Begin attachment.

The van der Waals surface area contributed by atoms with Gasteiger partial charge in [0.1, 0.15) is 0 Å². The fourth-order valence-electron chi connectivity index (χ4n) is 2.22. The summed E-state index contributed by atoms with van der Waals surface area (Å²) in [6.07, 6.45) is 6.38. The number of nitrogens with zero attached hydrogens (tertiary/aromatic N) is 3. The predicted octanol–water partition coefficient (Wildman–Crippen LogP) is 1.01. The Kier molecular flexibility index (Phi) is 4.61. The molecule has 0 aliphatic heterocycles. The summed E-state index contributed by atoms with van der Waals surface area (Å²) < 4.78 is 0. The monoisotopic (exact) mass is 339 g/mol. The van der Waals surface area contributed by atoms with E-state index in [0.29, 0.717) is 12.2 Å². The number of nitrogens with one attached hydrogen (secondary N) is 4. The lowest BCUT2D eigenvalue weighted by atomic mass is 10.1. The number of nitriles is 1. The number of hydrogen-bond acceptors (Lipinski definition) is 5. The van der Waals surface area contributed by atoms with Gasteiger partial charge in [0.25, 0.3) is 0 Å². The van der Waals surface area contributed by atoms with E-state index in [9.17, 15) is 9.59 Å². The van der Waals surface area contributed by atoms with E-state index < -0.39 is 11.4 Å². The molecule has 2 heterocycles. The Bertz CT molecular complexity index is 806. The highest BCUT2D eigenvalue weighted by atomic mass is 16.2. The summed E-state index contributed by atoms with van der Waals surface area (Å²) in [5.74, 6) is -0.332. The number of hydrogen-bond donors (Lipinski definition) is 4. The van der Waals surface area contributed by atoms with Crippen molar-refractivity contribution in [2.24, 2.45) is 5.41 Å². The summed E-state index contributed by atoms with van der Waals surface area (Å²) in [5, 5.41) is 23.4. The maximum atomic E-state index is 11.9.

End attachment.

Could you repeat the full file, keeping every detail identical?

The van der Waals surface area contributed by atoms with Gasteiger partial charge in [0.1, 0.15) is 0 Å². The fourth-order valence-electron chi connectivity index (χ4n) is 2.22. The summed E-state index contributed by atoms with van der Waals surface area (Å²) in [6.07, 6.45) is 6.38. The number of nitrogens with zero attached hydrogens (tertiary/aromatic N) is 3. The predicted octanol–water partition coefficient (Wildman–Crippen LogP) is 1.01. The Kier molecular flexibility index (Phi) is 4.61. The molecule has 0 aliphatic heterocycles. The summed E-state index contributed by atoms with van der Waals surface area (Å²) < 4.78 is 0. The monoisotopic (exact) mass is 339 g/mol. The van der Waals surface area contributed by atoms with E-state index in [0.29, 0.717) is 12.2 Å². The number of nitrogens with one attached hydrogen (secondary N) is 4. The lowest BCUT2D eigenvalue weighted by atomic mass is 10.1. The number of nitriles is 1. The number of hydrogen-bond acceptors (Lipinski definition) is 5. The van der Waals surface area contributed by atoms with Gasteiger partial charge in [0.25, 0.3) is 0 Å². The van der Waals surface area contributed by atoms with E-state index in [9.17, 15) is 9.59 Å². The van der Waals surface area contributed by atoms with E-state index < -0.39 is 11.4 Å². The molecule has 2 heterocycles. The Bertz CT molecular complexity index is 806. The highest BCUT2D eigenvalue weighted by atomic mass is 16.2. The summed E-state index contributed by atoms with van der Waals surface area (Å²) in [5.74, 6) is -0.332. The number of hydrogen-bond donors (Lipinski definition) is 4. The van der Waals surface area contributed by atoms with Crippen molar-refractivity contribution in [2.24, 2.45) is 5.41 Å². The summed E-state index contributed by atoms with van der Waals surface area (Å²) in [5, 5.41) is 23.4. The maximum atomic E-state index is 11.9.